Central and North Burnett Times - - YOUR SAY -

QUEENS­LAND will con­front ex­treme UV lev­els this week as we swelter through an­other se­ri­ous heat­wave.

With tem­per­a­tures reach­ing up to 45 de­grees in some parts of the state, UV lev­els will soar to 16 and 17 in some re­gions.

It’s vi­tal that all res­i­dents and tourists un­der­stand the risks of un­safe ex­po­sure to UV ra­di­a­tion.

UV ra­di­a­tion causes sun­burn, pre­ma­ture aging, eye dam­age and skin dam­age lead­ing to skin can­cer.

It can cause un­re­pairable DNA dam­age and, with ex­treme ex­po­sure, cell death and the de­vel­op­ment of skin can­cers.

Ac­cord­ing to theWorld Health Or­gan­i­sa­tion's Global So­lar UV In­dex, mea­sures of UV ra­di­a­tion above 11 are con­sid­ered ex­treme, with Queens­land rou­tinely ris­ing above 11 dur­ing sum­mer months.

All Queens­lan­ders, and tourists, are urged to fol­low our five rec­om­mended sun pro­tec­tive be­hav­iours dur­ing the heat­wave – slip, slop, slap, seek and slide.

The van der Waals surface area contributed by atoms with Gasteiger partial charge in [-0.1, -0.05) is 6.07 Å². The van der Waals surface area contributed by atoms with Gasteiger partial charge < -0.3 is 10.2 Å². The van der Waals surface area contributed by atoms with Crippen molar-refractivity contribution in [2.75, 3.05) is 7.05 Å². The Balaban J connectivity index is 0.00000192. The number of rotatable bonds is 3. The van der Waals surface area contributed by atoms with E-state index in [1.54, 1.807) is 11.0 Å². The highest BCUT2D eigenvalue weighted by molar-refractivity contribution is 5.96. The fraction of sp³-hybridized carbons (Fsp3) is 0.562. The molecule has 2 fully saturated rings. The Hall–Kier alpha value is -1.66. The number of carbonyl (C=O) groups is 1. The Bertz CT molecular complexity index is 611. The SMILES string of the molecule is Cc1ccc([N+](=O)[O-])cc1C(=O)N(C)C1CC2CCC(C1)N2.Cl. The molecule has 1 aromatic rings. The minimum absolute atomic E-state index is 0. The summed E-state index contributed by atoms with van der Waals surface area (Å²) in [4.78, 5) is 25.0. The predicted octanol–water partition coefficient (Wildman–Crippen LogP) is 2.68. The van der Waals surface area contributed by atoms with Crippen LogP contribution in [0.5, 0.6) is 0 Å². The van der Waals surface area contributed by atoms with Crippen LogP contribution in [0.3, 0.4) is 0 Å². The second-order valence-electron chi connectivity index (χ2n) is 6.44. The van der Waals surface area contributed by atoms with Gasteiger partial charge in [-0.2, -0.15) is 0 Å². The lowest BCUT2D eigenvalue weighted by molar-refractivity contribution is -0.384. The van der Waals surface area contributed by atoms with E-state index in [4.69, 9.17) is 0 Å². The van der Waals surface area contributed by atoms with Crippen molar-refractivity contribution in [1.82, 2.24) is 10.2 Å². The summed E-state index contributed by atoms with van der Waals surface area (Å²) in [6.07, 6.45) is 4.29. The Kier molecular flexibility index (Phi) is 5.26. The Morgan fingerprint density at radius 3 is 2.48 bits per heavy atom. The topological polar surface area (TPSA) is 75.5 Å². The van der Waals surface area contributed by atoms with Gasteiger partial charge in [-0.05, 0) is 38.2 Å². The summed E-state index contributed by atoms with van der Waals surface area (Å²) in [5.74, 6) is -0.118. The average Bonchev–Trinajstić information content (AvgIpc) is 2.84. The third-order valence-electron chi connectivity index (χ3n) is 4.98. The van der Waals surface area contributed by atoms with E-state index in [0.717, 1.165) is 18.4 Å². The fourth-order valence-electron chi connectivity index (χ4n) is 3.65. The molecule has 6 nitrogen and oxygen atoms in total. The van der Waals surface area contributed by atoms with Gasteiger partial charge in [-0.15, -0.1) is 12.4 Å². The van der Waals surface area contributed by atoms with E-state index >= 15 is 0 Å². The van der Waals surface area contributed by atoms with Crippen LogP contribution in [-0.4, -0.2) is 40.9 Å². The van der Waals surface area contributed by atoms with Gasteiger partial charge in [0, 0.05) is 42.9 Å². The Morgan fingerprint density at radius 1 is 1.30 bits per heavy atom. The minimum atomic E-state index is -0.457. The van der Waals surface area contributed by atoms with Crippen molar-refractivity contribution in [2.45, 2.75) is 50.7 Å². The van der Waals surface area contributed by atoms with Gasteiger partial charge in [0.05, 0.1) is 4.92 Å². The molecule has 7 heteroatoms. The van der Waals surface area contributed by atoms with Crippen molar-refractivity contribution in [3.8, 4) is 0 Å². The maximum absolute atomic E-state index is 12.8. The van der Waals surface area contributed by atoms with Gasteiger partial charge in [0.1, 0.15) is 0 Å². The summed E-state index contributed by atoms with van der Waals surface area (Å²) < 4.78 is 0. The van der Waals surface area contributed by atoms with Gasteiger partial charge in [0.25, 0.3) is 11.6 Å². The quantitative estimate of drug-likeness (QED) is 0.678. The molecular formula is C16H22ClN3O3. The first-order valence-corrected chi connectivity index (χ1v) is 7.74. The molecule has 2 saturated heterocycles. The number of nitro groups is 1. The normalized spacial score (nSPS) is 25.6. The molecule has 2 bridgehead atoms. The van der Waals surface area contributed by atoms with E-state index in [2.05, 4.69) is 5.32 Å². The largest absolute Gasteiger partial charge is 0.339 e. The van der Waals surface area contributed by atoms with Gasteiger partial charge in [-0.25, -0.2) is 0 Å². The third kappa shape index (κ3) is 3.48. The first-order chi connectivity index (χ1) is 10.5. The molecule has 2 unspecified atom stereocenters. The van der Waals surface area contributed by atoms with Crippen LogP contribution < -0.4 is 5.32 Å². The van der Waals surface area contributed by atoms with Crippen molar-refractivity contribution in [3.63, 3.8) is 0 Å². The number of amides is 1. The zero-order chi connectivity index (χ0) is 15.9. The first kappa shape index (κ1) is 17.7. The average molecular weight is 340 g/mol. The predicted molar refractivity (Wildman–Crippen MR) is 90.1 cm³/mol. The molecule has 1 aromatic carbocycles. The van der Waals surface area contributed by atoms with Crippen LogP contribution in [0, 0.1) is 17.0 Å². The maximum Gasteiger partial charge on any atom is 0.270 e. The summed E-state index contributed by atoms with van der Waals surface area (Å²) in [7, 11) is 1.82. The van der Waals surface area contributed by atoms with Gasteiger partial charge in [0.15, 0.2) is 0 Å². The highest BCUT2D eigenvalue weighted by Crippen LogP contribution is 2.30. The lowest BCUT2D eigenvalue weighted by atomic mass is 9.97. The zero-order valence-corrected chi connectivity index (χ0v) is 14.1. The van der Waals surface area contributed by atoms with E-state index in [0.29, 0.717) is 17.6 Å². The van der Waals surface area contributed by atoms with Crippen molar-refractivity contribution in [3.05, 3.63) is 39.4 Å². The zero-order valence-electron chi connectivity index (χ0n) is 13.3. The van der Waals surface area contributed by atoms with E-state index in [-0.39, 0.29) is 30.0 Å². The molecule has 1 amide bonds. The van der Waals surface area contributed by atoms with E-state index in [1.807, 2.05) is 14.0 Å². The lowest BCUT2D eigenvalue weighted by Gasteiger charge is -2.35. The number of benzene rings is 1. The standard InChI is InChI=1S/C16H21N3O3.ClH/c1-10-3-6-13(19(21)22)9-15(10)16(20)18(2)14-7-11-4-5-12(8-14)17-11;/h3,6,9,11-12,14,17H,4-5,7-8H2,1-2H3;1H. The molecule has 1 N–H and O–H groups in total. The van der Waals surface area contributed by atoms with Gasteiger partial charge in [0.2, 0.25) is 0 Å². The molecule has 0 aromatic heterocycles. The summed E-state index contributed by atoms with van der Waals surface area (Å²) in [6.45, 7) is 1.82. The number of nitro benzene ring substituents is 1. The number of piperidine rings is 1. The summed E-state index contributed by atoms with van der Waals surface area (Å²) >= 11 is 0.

Slip on pro­tec­tive cloth­ing, slop on min­i­mum SPF30 broad-spec­trum, water-re­sis­tant sun­screen, slap on a broad brimmed hat, seek shade and slide on wrap­around sun­glasses.

Skin dam­age can oc­cur in as lit­tle as 10 to 15 min­utes dur­ing peak UV pe­ri­ods.

Where pos­si­ble, peo­ple should avoid sun ex­po­sure from about 7.30am most days this week.

Queens­lan­ders should also be aware that sun ex­po­sure that doesn’t re­sult in burn­ing may still dam­age skin cells.

More in­for­ma­tion about Can­cer Coun­cil Queens­land is avail­able on­line at can­cerqld.org.au or by phon­ing 13 11 20. — Katie Clift, ex­ec­u­tive man­ager me­dia, Can­cer Coun­cil Queens­land

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